thou shall both do great things; he had done great things already, in slaying Goliath, obtaining victories over the Philistines, and escaping the hands of Saul, and keeping out of them with so small a force; and he should do greater things yet:
and also shalt still prevail; against Saul and all his enemies; the Targum is,"even in reigning thou shalt reign, and even in prospering thou shalt prosper;''he believed he would be king, so he had said before, 1 Samuel 24:20,
so David went on his way: to the wilderness again very probably, putting no trust and confidence in Saul, knowing how fickle and unstable he was:
and Saul returned to his place; to Gibeah, where his palace was.
INTRODUCTION TO FIRST SAMUEL 27
David, fearing he should perish by the hand of Saul at one time or another, went into the land of the Philistines, which Saul hearing of, sought no more after him, 1 Samuel 27:1; and finding favour in the eyes of the king of Gath, desired a place in his country might be given him to reside in; and accordingly Ziklag was given him, 1 Samuel 27:5; from whence he made excursions into the land of the Amalekites, and others, and utterly destroyed them; but imposed on the king of Gath, pretending he had made his road into the southern parts of Judah, 1 Samuel 27:8.
I shall now one day perish by the hand of Saul; for though he was returned to his place, he knew he was restless and uneasy, very inconstant and unstable, and not at all to be depended on; yea, he might conclude that Saul, observing that God was with him in protecting and defending him, and by delivering him into his hands once and again, he would be the more jealous of him, and envious at him, and seek all opportunities and advantages against him; and he feared that one time or another such would offer, and would be taken, and so he should perish by him: this was a strange fit of unbelief he was sunk into, and very unaccountable and unreasonable it was, had he but considered his being anointed king by the Lord, the promise of God to him, which could not fail, and the providence of God that watched over him from time to time:
there is nothing better for me than that I should speedily escape into the land of the Philistines; which may seem strange, when he was advised by the Prophet Gad to depart from the land of Moab, and go into the land of Judah, 1 Samuel 22:5, and where he had been so wonderfully preserved; and when he was in so much danger, when in the land of the Philistines before, insomuch that he was obliged to feign himself mad, 1 Samuel 21:13; and seeing this also was the very thing he lately dreaded, and cursed the men that should be the cause of his going out of his own land into an idolatrous one:
and Saul shall despair of me, to seek me any more in any coast of Israel; hearing that he was gone into a foreign country, would seek for him no more in any part of the land of israel, and so despair of ever getting him into his hands, would lay aside all thoughts about him for the future:
so shall I escape out of his hand; and be for ever safe: these were the carnal reasonings of his mind, under the prevalence of unbelief; and shows what poor weak creatures the best of men are, and how low their graces may sink as to exercise, when left to themselves.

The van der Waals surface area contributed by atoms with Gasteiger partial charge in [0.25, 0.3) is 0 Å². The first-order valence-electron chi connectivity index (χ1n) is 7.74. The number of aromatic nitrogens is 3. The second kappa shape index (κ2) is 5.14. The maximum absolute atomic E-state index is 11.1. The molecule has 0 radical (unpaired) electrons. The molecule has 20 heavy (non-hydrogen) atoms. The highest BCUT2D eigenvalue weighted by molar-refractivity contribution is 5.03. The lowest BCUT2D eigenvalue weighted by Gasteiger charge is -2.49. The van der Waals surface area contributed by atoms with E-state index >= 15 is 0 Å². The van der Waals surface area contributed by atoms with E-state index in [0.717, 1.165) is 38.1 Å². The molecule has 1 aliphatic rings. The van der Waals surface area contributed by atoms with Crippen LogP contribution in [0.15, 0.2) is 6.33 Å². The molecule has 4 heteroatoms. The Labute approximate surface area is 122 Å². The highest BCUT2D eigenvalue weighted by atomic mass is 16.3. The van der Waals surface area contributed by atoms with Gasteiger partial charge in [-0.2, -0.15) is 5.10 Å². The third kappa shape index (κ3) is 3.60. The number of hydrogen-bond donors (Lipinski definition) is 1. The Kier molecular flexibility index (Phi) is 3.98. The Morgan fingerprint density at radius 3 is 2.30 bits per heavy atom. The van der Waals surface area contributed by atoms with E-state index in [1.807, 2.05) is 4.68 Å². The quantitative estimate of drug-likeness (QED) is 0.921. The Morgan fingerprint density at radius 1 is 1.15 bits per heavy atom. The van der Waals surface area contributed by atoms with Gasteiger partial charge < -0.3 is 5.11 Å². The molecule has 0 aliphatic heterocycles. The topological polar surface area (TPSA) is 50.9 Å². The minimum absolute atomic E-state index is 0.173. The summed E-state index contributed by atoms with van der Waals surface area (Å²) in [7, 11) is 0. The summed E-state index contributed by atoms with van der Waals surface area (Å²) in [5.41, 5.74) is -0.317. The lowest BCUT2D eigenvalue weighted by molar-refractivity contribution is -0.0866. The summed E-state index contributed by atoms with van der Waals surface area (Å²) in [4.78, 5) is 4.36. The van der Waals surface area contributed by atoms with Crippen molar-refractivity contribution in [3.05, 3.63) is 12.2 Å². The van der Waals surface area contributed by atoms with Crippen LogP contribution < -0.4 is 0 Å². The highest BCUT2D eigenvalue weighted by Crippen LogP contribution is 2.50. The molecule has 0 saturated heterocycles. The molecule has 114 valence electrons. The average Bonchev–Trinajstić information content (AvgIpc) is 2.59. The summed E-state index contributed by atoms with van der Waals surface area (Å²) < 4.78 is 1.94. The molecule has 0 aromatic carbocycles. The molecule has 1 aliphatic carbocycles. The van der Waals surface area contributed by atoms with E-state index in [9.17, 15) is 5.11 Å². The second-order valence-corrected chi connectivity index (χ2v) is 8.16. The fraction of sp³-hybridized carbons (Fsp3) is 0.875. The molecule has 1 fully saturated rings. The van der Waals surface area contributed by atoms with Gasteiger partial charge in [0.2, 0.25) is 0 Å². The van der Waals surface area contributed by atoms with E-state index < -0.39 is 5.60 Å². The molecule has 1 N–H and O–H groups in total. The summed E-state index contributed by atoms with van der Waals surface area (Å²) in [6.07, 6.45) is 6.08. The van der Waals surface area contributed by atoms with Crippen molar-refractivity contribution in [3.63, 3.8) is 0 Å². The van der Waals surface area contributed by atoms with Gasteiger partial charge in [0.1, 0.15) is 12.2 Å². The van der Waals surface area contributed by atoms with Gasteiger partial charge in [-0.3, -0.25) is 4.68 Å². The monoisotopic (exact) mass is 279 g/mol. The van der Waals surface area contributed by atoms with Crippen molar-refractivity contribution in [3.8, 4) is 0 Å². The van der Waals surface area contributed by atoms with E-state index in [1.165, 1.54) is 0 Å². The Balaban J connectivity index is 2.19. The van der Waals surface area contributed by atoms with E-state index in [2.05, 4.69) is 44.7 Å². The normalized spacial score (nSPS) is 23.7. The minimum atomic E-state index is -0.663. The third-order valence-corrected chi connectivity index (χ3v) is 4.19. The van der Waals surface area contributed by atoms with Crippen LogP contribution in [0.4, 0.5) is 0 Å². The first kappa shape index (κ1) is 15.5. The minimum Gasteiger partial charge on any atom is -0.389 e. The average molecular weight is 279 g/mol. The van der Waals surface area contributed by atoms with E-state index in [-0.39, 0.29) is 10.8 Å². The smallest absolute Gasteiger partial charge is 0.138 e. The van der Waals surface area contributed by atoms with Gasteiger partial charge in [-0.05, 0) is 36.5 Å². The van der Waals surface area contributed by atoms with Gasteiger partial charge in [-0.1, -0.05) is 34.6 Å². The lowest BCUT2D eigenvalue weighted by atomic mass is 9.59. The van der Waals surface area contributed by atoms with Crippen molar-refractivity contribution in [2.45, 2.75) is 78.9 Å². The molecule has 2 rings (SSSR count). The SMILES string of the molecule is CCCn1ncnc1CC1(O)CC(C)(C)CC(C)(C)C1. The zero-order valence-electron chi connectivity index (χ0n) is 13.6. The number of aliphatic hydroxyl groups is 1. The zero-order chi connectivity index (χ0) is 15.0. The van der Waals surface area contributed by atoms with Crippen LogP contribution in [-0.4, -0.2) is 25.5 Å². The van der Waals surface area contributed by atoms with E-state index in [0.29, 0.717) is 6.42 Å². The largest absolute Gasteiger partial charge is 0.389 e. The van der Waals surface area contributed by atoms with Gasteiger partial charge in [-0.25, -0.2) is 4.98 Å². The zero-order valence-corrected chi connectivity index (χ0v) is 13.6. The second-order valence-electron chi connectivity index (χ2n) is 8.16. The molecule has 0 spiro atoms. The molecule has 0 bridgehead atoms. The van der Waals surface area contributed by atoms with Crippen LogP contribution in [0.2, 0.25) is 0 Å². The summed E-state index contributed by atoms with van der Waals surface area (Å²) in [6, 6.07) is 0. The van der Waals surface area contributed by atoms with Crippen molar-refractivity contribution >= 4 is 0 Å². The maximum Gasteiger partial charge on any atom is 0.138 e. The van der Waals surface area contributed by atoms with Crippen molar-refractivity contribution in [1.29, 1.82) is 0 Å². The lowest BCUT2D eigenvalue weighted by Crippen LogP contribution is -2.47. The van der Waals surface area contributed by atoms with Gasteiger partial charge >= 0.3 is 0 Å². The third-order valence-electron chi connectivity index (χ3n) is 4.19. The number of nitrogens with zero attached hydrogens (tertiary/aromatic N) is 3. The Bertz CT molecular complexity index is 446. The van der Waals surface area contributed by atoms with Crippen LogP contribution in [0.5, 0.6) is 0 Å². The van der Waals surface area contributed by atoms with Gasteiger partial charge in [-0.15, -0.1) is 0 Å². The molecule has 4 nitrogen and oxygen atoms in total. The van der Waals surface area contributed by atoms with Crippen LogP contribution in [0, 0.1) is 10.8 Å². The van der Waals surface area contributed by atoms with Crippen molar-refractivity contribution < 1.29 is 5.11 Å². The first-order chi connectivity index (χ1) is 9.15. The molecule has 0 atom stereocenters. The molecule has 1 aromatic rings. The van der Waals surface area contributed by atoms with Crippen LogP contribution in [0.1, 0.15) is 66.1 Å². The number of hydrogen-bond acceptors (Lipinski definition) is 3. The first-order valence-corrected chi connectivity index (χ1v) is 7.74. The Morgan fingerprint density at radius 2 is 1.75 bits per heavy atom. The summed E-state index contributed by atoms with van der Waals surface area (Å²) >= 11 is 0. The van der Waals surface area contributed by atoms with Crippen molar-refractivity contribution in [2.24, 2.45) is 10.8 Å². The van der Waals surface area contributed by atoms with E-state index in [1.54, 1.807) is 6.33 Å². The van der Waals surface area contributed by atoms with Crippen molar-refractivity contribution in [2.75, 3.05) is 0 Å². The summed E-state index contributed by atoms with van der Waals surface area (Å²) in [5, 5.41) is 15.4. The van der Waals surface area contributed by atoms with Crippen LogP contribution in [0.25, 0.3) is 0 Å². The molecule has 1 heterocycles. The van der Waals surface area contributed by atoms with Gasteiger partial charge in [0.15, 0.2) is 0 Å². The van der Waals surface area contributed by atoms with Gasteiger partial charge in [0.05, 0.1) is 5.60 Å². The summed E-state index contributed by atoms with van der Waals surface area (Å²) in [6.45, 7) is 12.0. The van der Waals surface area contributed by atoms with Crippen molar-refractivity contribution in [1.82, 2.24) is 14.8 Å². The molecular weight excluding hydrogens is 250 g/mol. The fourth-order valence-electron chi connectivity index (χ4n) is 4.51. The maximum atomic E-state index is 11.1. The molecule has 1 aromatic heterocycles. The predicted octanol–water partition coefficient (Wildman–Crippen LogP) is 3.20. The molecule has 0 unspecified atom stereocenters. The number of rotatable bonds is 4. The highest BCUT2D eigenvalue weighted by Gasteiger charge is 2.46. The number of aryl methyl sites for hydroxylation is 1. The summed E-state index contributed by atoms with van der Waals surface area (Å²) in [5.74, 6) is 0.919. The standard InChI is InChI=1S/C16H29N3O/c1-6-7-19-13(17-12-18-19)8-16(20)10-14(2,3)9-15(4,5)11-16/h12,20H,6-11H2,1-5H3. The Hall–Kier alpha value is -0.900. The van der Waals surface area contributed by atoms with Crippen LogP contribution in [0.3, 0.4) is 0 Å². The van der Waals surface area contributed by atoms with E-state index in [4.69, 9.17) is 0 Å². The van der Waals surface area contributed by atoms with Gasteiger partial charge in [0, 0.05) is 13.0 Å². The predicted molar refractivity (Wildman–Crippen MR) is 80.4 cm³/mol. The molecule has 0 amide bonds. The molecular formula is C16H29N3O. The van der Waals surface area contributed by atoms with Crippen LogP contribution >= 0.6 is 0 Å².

and he passed over; the borders of land of Canaan:
with the six hundred men that were with him; having neither lost any, nor had any added to him, since he was at Keilah, 1 Samuel 23:13,
unto Achish, the son of Maoch, king of Gath; whether this was the same Achish David was with before, 1 Samuel 21:10, is not certain; it seems as if he was not the same, since he is described as the son of Maoch, as if it was to distinguish him from him; though it is not improbable that he was the same person. Some think (a) that he is described not from his father, but from his mother, whose name was Maacha. The circumstances of David were now very much altered from what they were when he went to Gath before; then he went secretly, now openly; then as a person unknown, now as well known; then alone, now with six hundred men; then when discovered he was seized by the princes of Gath, and brought before the king, and was driven from his presence; but now he came either at the invitation of Achish, hearing how he had been treated by Saul, and thinking to attach him to his interest, and make him more and more the enemy of Saul, and so free himself from a very powerful one, and of whose wisdom and prudence, and military skill, and courage, and valour, he might hope to avail himself; or David sent an embassy to him, to treat with him about his coming into his country, and settlement in it, and terms to mutual satisfaction were agreed upon.
(a) Hieron. Trad. Heb, in 2 Reg. fol. 78. E.
he and his men, every man with his household; or family; which they brought with them, to secure them from the malice of Saul; who in their absence might have destroyed them, as being the families of traitors and fugitives, and might be the more readily received by Achish, as he might hope for some advantage front them; and besides were pledges of their fidelity to him, and of their design to continue with him:
even David with his two wives, Ahinoam the Jezreelitess and Abigail the Carmelitess, Nabal's wife; who had been the wife of Nabal; of these See Gill on 1 Samuel 25:43.
and he sought no more again for him; by which it seems as if he would have sought after him again, had he continued in the land of Israel; but now being gone, and in an enemy's country, and having nothing to fear from him while there, he laid aside all thoughts of seeking after him.
if I have now found grace in thine eyes; or was in favour, as he thought himself to be, by various instances of respect shown him: